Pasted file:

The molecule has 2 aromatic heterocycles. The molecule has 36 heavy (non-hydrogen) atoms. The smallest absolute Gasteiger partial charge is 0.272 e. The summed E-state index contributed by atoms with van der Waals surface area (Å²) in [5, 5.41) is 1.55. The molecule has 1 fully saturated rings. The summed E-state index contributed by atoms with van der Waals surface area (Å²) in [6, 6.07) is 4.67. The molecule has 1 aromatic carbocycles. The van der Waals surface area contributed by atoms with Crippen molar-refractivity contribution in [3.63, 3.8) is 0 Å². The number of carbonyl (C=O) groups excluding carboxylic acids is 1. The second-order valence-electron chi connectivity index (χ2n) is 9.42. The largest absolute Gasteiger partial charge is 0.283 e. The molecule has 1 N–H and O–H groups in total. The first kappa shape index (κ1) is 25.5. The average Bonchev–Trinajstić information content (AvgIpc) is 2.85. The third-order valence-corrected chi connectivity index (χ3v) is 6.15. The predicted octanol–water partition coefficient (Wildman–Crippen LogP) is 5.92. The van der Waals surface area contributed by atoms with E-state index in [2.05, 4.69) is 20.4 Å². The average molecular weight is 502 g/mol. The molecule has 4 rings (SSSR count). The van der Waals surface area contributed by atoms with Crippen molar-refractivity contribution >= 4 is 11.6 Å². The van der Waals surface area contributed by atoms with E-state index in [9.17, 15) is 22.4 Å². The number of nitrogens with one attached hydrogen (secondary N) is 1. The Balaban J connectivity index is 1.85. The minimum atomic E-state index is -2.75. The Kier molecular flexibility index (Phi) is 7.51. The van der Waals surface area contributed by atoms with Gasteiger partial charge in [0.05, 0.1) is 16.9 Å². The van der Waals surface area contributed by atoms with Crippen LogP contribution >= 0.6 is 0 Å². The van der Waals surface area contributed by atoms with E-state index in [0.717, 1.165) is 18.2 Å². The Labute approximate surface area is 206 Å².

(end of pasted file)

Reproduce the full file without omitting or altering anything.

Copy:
The molecule has 2 aromatic heterocycles. The molecule has 36 heavy (non-hydrogen) atoms. The smallest absolute Gasteiger partial charge is 0.272 e. The summed E-state index contributed by atoms with van der Waals surface area (Å²) in [5, 5.41) is 1.55. The molecule has 1 fully saturated rings. The summed E-state index contributed by atoms with van der Waals surface area (Å²) in [6, 6.07) is 4.67. The molecule has 1 aromatic carbocycles. The van der Waals surface area contributed by atoms with Crippen molar-refractivity contribution in [3.63, 3.8) is 0 Å². The number of carbonyl (C=O) groups excluding carboxylic acids is 1. The second-order valence-electron chi connectivity index (χ2n) is 9.42. The largest absolute Gasteiger partial charge is 0.283 e. The molecule has 1 N–H and O–H groups in total. The first kappa shape index (κ1) is 25.5. The average Bonchev–Trinajstić information content (AvgIpc) is 2.85. The third-order valence-corrected chi connectivity index (χ3v) is 6.15. The predicted octanol–water partition coefficient (Wildman–Crippen LogP) is 5.92. The van der Waals surface area contributed by atoms with E-state index in [2.05, 4.69) is 20.4 Å². The average molecular weight is 502 g/mol. The molecule has 4 rings (SSSR count). The van der Waals surface area contributed by atoms with Crippen molar-refractivity contribution >= 4 is 11.6 Å². The van der Waals surface area contributed by atoms with E-state index in [9.17, 15) is 22.4 Å². The number of nitrogens with one attached hydrogen (secondary N) is 1. The Balaban J connectivity index is 1.85. The minimum atomic E-state index is -2.75. The Kier molecular flexibility index (Phi) is 7.51. The van der Waals surface area contributed by atoms with Gasteiger partial charge in [0.05, 0.1) is 16.9 Å². The van der Waals surface area contributed by atoms with Crippen LogP contribution >= 0.6 is 0 Å². The van der Waals surface area contributed by atoms with E-state index in [0.717, 1.165) is 18.2 Å². The Labute approximate surface area is 206 Å².